Spiderman's secret weapon! This manufacturing technique allows us to form very thin, spider-web-like fibres (ranging from ~50 nanometres to a few microns) by pulling very thin strings out of a droplet of polymer, under a high voltage (~10-60 kV).
Nanomaterials in the polymer can align as the polymer fibre stretches and dries, and the whole material can be collected on a drum, a flat sheet or even a textile fabric for applications in energy harvesting, tissue engineering, composites, electrical shielding and electrical conductivity applications. Electrospun mats are widely used for filtration, energy storage and are the base ingredient of ultralight sponges.
This way we can harness the possibilities opened by nanomaterials on the large scale; for example, aligning carbon nanotubes, removing the polymer and finding a way to connect the nanotubes with strong sp2-bonds can lead to electrical cables that are as conductive as copper, but up to seven times lighter.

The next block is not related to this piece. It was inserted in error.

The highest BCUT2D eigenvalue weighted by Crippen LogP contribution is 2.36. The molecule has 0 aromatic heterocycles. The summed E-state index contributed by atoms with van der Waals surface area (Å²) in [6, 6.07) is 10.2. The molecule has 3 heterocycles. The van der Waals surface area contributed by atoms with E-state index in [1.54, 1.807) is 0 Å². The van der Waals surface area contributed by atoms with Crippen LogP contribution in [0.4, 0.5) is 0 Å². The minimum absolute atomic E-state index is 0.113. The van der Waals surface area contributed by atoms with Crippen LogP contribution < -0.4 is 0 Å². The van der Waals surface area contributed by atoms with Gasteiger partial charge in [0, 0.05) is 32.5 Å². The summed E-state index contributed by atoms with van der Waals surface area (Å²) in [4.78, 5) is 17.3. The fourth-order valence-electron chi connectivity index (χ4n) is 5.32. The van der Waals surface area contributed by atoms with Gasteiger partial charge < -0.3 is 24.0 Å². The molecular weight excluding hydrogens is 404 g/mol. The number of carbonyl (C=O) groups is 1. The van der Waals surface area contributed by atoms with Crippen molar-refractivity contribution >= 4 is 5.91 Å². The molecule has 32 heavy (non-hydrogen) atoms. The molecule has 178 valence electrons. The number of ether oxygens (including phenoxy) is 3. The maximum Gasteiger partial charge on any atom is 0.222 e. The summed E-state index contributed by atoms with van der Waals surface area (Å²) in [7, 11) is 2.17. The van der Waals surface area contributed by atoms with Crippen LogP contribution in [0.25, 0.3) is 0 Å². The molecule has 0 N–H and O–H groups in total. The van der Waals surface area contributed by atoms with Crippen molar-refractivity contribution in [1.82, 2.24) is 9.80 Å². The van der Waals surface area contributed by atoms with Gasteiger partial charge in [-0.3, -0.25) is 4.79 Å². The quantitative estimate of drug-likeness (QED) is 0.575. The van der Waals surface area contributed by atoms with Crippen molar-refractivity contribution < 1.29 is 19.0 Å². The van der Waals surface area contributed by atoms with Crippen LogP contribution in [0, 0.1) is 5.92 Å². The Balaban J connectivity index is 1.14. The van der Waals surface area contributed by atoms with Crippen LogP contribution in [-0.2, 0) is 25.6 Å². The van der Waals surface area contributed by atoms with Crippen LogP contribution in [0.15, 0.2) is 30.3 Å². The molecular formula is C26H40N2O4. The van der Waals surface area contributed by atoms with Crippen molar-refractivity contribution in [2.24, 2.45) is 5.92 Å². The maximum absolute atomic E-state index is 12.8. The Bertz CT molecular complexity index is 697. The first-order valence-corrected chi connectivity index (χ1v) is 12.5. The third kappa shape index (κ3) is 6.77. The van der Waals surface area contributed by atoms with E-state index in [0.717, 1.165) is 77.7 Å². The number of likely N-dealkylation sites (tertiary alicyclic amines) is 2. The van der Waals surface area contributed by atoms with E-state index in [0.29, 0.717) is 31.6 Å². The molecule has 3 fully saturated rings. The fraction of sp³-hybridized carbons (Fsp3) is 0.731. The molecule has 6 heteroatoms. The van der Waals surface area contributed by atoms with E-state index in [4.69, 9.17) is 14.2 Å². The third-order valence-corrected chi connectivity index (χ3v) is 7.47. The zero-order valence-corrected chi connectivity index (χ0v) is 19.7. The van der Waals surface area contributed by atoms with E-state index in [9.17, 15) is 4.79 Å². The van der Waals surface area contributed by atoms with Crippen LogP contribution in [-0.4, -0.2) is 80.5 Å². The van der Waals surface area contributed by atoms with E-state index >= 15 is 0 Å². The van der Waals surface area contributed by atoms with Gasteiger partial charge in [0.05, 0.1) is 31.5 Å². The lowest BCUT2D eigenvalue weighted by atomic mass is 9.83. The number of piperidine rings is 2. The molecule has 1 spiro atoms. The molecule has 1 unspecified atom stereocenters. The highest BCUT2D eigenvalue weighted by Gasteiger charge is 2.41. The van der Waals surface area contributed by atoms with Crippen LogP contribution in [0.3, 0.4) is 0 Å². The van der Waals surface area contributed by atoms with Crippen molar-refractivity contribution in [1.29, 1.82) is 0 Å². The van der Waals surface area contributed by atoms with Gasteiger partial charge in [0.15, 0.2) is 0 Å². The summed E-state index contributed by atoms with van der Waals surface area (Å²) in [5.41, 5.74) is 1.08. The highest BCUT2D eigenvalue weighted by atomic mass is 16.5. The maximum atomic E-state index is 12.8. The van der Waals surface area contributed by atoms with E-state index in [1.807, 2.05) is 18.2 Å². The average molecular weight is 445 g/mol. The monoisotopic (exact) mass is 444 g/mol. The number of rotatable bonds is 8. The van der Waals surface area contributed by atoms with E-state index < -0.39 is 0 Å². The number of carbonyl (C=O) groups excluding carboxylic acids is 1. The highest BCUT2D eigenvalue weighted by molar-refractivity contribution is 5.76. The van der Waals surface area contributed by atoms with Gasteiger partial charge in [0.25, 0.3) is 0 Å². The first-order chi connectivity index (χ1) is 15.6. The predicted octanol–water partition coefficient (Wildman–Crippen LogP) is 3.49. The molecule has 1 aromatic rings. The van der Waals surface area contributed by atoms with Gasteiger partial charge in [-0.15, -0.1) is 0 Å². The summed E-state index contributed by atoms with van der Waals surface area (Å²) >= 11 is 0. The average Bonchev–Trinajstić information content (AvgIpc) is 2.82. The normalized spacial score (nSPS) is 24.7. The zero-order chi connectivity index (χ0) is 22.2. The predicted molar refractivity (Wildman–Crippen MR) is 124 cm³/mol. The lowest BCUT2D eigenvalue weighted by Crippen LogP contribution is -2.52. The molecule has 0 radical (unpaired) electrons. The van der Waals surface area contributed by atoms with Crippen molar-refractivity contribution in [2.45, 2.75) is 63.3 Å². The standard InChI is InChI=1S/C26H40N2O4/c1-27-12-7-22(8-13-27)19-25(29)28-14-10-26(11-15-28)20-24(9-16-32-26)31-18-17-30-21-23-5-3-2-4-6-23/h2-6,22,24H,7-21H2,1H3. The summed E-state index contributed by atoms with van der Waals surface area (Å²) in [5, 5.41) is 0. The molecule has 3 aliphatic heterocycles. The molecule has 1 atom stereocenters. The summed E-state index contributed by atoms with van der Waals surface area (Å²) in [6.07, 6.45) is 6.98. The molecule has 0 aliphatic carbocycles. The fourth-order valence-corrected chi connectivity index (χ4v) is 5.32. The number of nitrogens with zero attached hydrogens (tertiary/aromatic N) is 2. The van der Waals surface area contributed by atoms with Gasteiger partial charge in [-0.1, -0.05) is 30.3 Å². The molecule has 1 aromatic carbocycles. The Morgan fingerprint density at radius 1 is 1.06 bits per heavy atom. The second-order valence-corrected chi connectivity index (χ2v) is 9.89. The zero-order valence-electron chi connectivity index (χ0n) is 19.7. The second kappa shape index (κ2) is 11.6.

Currently we are investigating many applications, including:
- Carbon nanotube (CNT) wire & yarn spinning, as a lightweight highly conductive alternative to copper wires and organic antennas
- Nanofibre composites and composite reinforcements, for next generation lightweight enhanced composite materials (magnetic CNT composite pictured below)
- Large area nanomaterial alignment, for industrially viable roll to roll fabrication of nanomaterial devices
- High output triboelectric textiles, for personal power generation
- Supercapacitor electrodes and dielectric separators
- Nanofibre biological scaffolds
- Electrochemical biological sensors.
S.G. King, L. McCafferty, V. Stolojan, S.R.P. Silva, Highly aligned arrays of super resilient carbon nanotubes by steam purification, Carbon N. Y. 84 (2015) 130–137. doi:10.1016/j.carbon.2014.11.061.
Simon G. King, Vlad Stolojan, S. Ravi P. Silva, Large area uniform electrospun polymer nanofibres by balancing of the electrostatic field, Reactive and Functional Polymers, 2017, doi.org:10.1016/j.reactfunctpolym.2017.10.017